Advancing College-Going Culture

Girl in classroom looking intently

How to begin a conversation and assess the college-going culture at your school?

Jump to Resources

The first step in developing this work at your school site is to initiate a conversation with the school community and review the present college-going culture at your site.

It is important that everyone at the school site be aware of school-specific data on student achievement and college-going indicators.

The following resources provide data on your school that can anchor the conversation about challenges in building a college-going culture.


Basic college preparation indicators
Go to the DataQuest section of the website of the California Department of Education (

This screen provides two "drop-down" menus: Select Level and Select Subject.
From the first, Select Level, choose "School".
From the second, Select Subject, choose the particular type of information you want to view:

"School performance" for:

  • Academic Performance Index (API)
  • Adequate Yearly Performance (AYP)

"Test scores" for:

  • Scores for the California High School Exit Exam (CAHSEE)
  • Scores for SAT, ACT and AP tests

"Student demographics"/"Graduates" for UC/CSU required courses.

"Other"/"Subject area courses" for:

  • Enrollment in selected math and science courses
  • Number of classes by subject

After "selecting subject", click Submit. In the following screen enter the name of your school. For yearly data sets (e.g., test scores), you must also choose a time frame.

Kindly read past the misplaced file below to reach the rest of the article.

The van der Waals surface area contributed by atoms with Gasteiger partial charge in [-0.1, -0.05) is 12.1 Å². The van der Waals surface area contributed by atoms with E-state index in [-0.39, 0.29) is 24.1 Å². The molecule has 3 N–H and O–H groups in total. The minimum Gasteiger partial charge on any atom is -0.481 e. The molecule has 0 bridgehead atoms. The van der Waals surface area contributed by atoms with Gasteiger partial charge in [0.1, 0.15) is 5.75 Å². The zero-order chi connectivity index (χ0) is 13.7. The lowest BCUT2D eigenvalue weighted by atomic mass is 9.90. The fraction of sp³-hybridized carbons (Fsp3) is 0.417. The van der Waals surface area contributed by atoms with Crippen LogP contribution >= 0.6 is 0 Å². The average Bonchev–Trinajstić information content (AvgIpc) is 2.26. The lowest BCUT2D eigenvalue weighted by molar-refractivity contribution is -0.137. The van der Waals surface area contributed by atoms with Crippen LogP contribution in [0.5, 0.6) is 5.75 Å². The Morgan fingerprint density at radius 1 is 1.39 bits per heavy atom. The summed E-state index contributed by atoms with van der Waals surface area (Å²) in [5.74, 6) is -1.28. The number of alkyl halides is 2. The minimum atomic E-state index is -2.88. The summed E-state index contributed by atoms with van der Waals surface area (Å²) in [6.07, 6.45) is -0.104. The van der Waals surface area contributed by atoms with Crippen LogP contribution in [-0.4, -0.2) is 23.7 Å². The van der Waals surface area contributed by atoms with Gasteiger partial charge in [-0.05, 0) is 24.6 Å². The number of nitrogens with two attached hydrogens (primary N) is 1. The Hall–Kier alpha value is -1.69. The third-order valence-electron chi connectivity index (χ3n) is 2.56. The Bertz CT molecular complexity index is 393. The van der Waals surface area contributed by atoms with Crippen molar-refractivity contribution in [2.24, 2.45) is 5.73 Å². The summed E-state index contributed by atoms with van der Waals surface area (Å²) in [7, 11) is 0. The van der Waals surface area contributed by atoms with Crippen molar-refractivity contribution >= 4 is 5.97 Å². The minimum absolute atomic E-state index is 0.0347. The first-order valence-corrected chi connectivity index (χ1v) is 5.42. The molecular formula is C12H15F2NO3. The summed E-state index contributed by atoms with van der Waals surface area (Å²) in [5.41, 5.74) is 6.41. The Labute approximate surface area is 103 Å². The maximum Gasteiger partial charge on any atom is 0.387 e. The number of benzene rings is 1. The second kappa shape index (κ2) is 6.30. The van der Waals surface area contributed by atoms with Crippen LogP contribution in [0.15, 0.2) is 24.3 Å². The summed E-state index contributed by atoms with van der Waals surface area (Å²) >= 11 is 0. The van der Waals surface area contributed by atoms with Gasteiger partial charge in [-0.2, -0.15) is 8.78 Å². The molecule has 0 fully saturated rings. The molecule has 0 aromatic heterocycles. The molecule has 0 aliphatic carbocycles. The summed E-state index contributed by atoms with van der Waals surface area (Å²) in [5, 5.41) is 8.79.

These data provide various indicators of student achievement and college preparation, including:

  • Students who have taken the UC/CSU (a-g) curriculum
  • CAHSEE pass rates
  • SAT, ACT, AP scores
  • Students who are in college prep math and science courses

College enrollment data on a specific high school
Visit the Detailed Data section of the website of the California Postsecondary Education Commission web site (

From the menu near the top of the screen, select "High School."

On the next screen, it will ask for the name of the school and other information. Fill in all you can BUT do not put in the words "high school" when asked the name of the school.

Then scroll down this page and click "Search."

It may then give you more than one school with that name, click on the correct school.

On the next screen that appears scroll down to "College Destinations." Either chose "View a List" (this will give you a list of California colleges that graduates from this high school attended in the most recent year by ethnicity), or chose "Freshman Pathway" (this will give you the number of first time freshman from this high school who enrolled in specific California colleges dating back to 1993).